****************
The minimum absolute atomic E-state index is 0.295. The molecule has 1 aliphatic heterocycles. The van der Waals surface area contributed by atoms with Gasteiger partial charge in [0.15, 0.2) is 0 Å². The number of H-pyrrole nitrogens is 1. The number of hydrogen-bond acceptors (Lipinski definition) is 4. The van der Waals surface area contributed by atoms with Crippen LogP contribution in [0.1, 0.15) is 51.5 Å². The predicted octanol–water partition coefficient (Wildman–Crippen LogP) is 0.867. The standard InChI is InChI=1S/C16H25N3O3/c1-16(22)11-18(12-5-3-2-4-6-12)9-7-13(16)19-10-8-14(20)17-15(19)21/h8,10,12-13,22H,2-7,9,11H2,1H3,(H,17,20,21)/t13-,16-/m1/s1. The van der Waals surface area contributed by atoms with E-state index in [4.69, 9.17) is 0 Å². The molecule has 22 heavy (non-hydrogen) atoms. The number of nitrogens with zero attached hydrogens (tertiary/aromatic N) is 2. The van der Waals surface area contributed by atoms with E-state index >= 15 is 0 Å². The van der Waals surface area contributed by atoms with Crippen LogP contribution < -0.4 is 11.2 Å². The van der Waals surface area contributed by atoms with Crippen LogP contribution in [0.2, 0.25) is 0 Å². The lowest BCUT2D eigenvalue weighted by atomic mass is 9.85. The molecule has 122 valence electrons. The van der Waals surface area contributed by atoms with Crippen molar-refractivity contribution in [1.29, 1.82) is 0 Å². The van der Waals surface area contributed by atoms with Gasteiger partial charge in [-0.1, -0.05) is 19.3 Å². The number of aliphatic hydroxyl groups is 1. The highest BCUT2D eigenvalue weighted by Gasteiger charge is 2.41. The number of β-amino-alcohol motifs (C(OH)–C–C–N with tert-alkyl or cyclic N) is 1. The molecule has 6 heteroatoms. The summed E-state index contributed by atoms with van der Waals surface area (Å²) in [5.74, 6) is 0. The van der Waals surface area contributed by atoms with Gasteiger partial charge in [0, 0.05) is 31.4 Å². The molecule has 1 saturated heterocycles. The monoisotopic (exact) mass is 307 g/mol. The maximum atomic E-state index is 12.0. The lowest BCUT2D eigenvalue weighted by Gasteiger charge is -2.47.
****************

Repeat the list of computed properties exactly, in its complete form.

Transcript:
The minimum absolute atomic E-state index is 0.295. The molecule has 1 aliphatic heterocycles. The van der Waals surface area contributed by atoms with Gasteiger partial charge in [0.15, 0.2) is 0 Å². The number of H-pyrrole nitrogens is 1. The number of hydrogen-bond acceptors (Lipinski definition) is 4. The van der Waals surface area contributed by atoms with Crippen LogP contribution in [0.1, 0.15) is 51.5 Å². The predicted octanol–water partition coefficient (Wildman–Crippen LogP) is 0.867. The standard InChI is InChI=1S/C16H25N3O3/c1-16(22)11-18(12-5-3-2-4-6-12)9-7-13(16)19-10-8-14(20)17-15(19)21/h8,10,12-13,22H,2-7,9,11H2,1H3,(H,17,20,21)/t13-,16-/m1/s1. The van der Waals surface area contributed by atoms with E-state index in [4.69, 9.17) is 0 Å². The molecule has 22 heavy (non-hydrogen) atoms. The number of nitrogens with zero attached hydrogens (tertiary/aromatic N) is 2. The van der Waals surface area contributed by atoms with E-state index >= 15 is 0 Å². The van der Waals surface area contributed by atoms with Crippen LogP contribution < -0.4 is 11.2 Å². The van der Waals surface area contributed by atoms with Crippen LogP contribution in [0.2, 0.25) is 0 Å². The lowest BCUT2D eigenvalue weighted by atomic mass is 9.85. The molecule has 122 valence electrons. The van der Waals surface area contributed by atoms with Crippen molar-refractivity contribution in [1.29, 1.82) is 0 Å². The van der Waals surface area contributed by atoms with Gasteiger partial charge in [-0.1, -0.05) is 19.3 Å². The number of aliphatic hydroxyl groups is 1. The highest BCUT2D eigenvalue weighted by Gasteiger charge is 2.41. The number of β-amino-alcohol motifs (C(OH)–C–C–N with tert-alkyl or cyclic N) is 1. The molecule has 6 heteroatoms. The summed E-state index contributed by atoms with van der Waals surface area (Å²) in [5.74, 6) is 0. The van der Waals surface area contributed by atoms with Gasteiger partial charge in [0, 0.05) is 31.4 Å². The molecule has 1 saturated heterocycles. The monoisotopic (exact) mass is 307 g/mol. The maximum atomic E-state index is 12.0. The lowest BCUT2D eigenvalue weighted by Gasteiger charge is -2.47.